Epsilon Theory In Brief
Daily short-form pieces for those without the time (or attention span) for classic Epsilon Theory notes. Look out for regular features like the subscriber mailbag and guest contributions from within the Epsilon Theory network.
Take it from a list of terrible pop songs (and one OK, if overrated song from the Doors): lessons that provide an answer instead of a process are usually lessons badly taught and badly learned.
Nobody likes to admit it, but the investment industry hires and invests with the smartest-seeming people that seem sufficiently likable. And it doesn’t work.
“Order should not have priority over freedom. But the affirmation of freedom should be elevated from a mood to a strategy.” Yes, please.
An historic night it was.A pleasure to have a private dinner with the Crown Prince of Saudi Arabia, Mohammed bin Salman, his royal family and…
There is a huge gap in the narrative and language used to describe private equity and hedge funds. Even when it is correct, it calls for caution in our discussions and decision-making.
The Ben Sasse cartoon does not match the Ben Sasse life, and that’s a politically existential problem here in the widening gyre.
The thing is, Butch, right now you got ability. But painful as it may be, ability don’t last. You came close but you never made it. And if you were gonna make it, you would have made it before now.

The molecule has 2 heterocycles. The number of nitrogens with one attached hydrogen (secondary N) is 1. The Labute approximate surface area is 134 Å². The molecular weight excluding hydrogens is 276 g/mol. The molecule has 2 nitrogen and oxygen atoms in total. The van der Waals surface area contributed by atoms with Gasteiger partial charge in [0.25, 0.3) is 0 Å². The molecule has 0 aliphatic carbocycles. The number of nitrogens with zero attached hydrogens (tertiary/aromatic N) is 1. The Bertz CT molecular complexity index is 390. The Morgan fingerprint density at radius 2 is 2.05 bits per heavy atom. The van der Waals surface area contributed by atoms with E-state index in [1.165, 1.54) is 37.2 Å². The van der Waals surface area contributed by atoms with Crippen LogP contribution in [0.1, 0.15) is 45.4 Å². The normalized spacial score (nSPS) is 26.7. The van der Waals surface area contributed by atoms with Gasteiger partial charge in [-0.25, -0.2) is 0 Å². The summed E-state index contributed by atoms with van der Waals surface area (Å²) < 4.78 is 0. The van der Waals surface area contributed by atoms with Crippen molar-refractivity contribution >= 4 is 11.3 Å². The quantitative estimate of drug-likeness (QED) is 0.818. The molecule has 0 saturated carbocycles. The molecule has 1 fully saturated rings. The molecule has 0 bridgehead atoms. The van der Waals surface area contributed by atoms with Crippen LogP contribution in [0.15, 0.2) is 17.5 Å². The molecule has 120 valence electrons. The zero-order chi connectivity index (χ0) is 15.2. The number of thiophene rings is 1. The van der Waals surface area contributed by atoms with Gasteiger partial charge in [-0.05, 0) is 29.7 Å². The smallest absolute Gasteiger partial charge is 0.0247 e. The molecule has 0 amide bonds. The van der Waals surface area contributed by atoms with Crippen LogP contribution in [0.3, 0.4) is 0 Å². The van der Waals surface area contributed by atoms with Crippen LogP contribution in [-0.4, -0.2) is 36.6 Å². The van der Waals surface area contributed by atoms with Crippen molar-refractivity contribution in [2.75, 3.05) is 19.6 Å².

Two emails from soldiers, both asking questions that I can’t answer alone. We need a pack.
Sometimes the meanings of words change. Sometimes that doesn’t mean anything. Sometimes it does.
A brief selection of stories from my daily news routine that made me wonder: “Why am I reading this now?”
When it comes to robo-advisors, there is a wide gulf between common knowledge within the industry and without. I’m not sure what that means yet, but it means something.
The growing strength and coherence of Narrative Machine visualizations show the creation of powerful common knowledge around inflation, where everyone knows that everyone knows that inflation is rearing its very ugly head.
“Briefly stated, the Gell-Mann Amnesia effect is as follows. You open the newspaper to an article on some subject you know well. In Murray’s case, physics. In mine, show business. You read the article and see the journalist has absolutely no understanding of either the facts or the issues. Often, the article is so wrong it actually presents the story backward—reversing cause and effect. I call these the “wet streets cause rain” stories. Paper’s full of them.
In any case, you read with exasperation or amusement the multiple errors in a story, and then turn the page to national or international affairs, and read as if the rest of the newspaper was somehow more accurate about Palestine than the baloney you just read. You turn the page, and forget what you know.”
Your time horizon is not infinite. Your institution’s time horizon is not infinite.
The purpose of meme and narrative is getting us to sit down and shut up. In the investment committee room, no kind of meme does this more effectively – and more counterproductively, than the risk meme.
Your autonomy of mind and spirit cannot be taken away by the State, the Oligarchy or the Mob. But you can give it away. Don’t.
I wrote “Finest Worksong” in September, 2014 (reprinted below). Here’s the money quote: At some point in the not so distant future there will be…
Responding to a reader query about the relationship between risk and return, and whether its theoretical foundation is still solid.
A cat may look on a king, ye know! — Proverbs and Epigrams of John Heywood (1562) Ben’s note: I wrote The Red King in…
On October 4, 2018, Bloomberg BusinessWeek published a story claiming that Chinese hackers were able to “infiltrate America’s top companies” by planting a spy microchip…